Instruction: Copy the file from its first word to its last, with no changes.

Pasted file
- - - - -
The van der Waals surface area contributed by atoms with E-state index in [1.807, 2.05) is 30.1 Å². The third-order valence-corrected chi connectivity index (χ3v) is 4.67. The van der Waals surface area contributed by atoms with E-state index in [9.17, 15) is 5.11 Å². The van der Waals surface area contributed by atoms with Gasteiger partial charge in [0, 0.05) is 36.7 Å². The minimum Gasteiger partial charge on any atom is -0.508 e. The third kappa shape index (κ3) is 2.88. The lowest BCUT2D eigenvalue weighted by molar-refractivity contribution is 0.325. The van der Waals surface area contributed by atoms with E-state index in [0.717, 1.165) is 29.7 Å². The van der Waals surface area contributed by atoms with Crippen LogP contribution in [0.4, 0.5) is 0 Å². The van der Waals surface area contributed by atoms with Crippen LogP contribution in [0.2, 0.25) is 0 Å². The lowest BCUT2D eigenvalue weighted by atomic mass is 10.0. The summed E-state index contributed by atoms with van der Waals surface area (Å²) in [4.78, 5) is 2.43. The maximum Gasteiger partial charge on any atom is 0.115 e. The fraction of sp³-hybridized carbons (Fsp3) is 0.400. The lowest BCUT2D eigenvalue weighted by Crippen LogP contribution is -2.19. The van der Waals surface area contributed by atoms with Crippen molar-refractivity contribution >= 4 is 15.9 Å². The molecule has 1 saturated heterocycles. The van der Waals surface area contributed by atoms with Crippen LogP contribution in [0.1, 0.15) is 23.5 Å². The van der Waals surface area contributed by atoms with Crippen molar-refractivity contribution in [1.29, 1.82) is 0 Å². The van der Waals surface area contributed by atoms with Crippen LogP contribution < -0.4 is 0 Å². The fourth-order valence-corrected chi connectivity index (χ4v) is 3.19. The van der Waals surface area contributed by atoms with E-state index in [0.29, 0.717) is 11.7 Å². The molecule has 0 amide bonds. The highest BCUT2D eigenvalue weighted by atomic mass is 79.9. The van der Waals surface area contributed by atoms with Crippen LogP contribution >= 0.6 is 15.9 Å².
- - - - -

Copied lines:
The van der Waals surface area contributed by atoms with E-state index in [1.807, 2.05) is 30.1 Å². The third-order valence-corrected chi connectivity index (χ3v) is 4.67. The van der Waals surface area contributed by atoms with E-state index in [9.17, 15) is 5.11 Å². The van der Waals surface area contributed by atoms with Gasteiger partial charge in [0, 0.05) is 36.7 Å². The minimum Gasteiger partial charge on any atom is -0.508 e. The third kappa shape index (κ3) is 2.88. The lowest BCUT2D eigenvalue weighted by molar-refractivity contribution is 0.325. The van der Waals surface area contributed by atoms with E-state index in [0.717, 1.165) is 29.7 Å². The van der Waals surface area contributed by atoms with Crippen LogP contribution in [0.4, 0.5) is 0 Å². The van der Waals surface area contributed by atoms with Crippen LogP contribution in [0.2, 0.25) is 0 Å². The lowest BCUT2D eigenvalue weighted by atomic mass is 10.0. The summed E-state index contributed by atoms with van der Waals surface area (Å²) in [4.78, 5) is 2.43. The maximum Gasteiger partial charge on any atom is 0.115 e. The fraction of sp³-hybridized carbons (Fsp3) is 0.400. The lowest BCUT2D eigenvalue weighted by Crippen LogP contribution is -2.19. The van der Waals surface area contributed by atoms with Crippen molar-refractivity contribution >= 4 is 15.9 Å². The molecule has 1 saturated heterocycles. The van der Waals surface area contributed by atoms with Crippen LogP contribution in [0.1, 0.15) is 23.5 Å². The van der Waals surface area contributed by atoms with Crippen molar-refractivity contribution in [1.29, 1.82) is 0 Å². The van der Waals surface area contributed by atoms with Crippen LogP contribution < -0.4 is 0 Å². The fourth-order valence-corrected chi connectivity index (χ4v) is 3.19. The van der Waals surface area contributed by atoms with E-state index in [0.29, 0.717) is 11.7 Å². The molecule has 0 amide bonds. The highest BCUT2D eigenvalue weighted by atomic mass is 79.9. The van der Waals surface area contributed by atoms with Crippen LogP contribution >= 0.6 is 15.9 Å².